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Should I feed my bees?


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Hello people..

 

Its been around 7 weeks since I have inspected my Hive due to working over Vintage in the Winery. I have moved the hive so that it will get the winter sun longer and are considering feeding the bees for the next few weeks. Last time I checked the second super 7 weeks ago it was 90 percent full and capped with honey. So my question is if the hive's second super is fully capped of honey can I still feed the bees and for how long? Also I am still noticing drone bees being evicted out of the hive and what it looks like to me young bees being thrown out as well.

 

Cheers Tony.

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So my question is if the hive's second super is fully capped of honey can I still feed the bees and for how long?

 

Tony, Do you really mean 2nd super or are you referring to what is currently a 2 box hive (including brood) ?

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Hi Grant

 

I have a 2nd super with no brood just capped honey with my bottom super being brood.

 

sorry was typing and just seen your answer, if you are describing what i think, what you have is called your second brood box if you have no queen excluder between them? If you have one full box off honey on top of your brood you will not have to feed just leave them be, as long as you have done your treatment.

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I am assuming that on your last inspection you did a check for AFB before removing any honey supers. You will need to urgently do an autum treatment or your bees will probably not last the winter. Make sure you use an alternative to the type of treatment you used in spring.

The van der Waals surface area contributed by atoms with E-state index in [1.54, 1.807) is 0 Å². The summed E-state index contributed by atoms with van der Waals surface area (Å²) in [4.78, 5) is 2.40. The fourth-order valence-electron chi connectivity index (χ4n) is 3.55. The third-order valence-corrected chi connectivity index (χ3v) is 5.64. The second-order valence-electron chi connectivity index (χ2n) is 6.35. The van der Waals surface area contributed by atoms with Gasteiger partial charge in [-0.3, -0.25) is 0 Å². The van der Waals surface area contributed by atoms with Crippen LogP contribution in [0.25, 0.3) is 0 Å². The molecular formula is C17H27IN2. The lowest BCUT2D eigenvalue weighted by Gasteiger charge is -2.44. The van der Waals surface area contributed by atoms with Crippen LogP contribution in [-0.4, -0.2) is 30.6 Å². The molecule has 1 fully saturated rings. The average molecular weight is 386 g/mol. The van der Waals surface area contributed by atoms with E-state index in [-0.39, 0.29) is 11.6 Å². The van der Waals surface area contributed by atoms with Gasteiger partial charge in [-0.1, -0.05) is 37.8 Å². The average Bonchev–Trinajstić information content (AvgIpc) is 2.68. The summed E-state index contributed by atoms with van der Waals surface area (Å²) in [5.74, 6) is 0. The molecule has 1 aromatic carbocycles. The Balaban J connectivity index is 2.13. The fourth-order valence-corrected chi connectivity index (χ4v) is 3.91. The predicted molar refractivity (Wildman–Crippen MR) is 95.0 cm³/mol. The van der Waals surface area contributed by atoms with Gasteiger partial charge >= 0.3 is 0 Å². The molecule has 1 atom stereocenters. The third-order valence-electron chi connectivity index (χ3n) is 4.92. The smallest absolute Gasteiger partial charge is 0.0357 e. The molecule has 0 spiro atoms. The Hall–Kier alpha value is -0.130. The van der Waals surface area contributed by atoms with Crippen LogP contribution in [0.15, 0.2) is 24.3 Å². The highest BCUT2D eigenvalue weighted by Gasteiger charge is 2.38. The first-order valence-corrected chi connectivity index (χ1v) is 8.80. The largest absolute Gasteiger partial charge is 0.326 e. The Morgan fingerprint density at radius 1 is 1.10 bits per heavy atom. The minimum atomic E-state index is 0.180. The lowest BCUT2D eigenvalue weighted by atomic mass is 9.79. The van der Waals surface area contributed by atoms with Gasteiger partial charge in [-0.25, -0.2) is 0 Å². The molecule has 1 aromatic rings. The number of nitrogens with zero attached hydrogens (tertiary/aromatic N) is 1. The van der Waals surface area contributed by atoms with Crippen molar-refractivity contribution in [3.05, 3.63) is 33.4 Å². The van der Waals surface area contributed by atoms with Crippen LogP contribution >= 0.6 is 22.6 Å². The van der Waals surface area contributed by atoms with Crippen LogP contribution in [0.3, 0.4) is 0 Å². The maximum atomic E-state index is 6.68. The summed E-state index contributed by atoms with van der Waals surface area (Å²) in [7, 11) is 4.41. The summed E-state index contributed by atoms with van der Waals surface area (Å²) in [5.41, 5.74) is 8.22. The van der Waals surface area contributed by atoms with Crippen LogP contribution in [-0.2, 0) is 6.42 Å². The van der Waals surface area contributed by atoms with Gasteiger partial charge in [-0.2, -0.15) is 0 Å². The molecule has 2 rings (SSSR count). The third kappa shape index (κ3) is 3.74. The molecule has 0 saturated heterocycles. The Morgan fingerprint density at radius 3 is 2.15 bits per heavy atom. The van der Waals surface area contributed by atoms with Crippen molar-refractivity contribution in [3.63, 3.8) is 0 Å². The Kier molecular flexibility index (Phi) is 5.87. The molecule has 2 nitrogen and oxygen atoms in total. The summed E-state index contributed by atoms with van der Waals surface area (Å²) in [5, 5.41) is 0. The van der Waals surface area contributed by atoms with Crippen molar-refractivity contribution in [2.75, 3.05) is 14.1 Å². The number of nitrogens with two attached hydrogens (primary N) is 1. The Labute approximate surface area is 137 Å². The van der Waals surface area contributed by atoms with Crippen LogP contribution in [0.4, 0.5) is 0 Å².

If you have 1 brood box and an excluder then a box of honey, the top one will be termed a super (full of honey) then you need only treat the bottom box which is a brood box. This will be your priority as they will feed from the full honey super.

 

You can recheck the situation when you do another inspection as you remove the strips in x number of weeks time. The problem is, this will be in the depths of winter because you are so late, so you may run into trouble finding an inspection time.

 

Bear in mind you may need to use something strong if your hive is showing signs of varroa infestation (which it most likely will) so you may want to consider something that will give a quick knockdown.

 

There are a lot of assumptions in my comments due to the lack of information, but lets see what you come back with. Do you know what to look for in terms of brood/disease signs of stress etc?

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Hey

 

Thanks for the advice... I check the Hive yesterday and found signs of Varroa so put in two strips of Bayvoral. Prior to that I inspected of the Hive, the bees seem to look ok. The Queen is looking good and found little signs of stress and wingless bees. I did though, notice brood cells are fewer than the last time I inspected the Hive, not sure what it means maybe the queen is not laying a per normal and that she is wintering down?

 

Cheers

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Bayvarol requires 4 strips for each box of brood. They need to be placed where they will achieve maximum contact with bees. Laying may have dropped due to weather yes.

 

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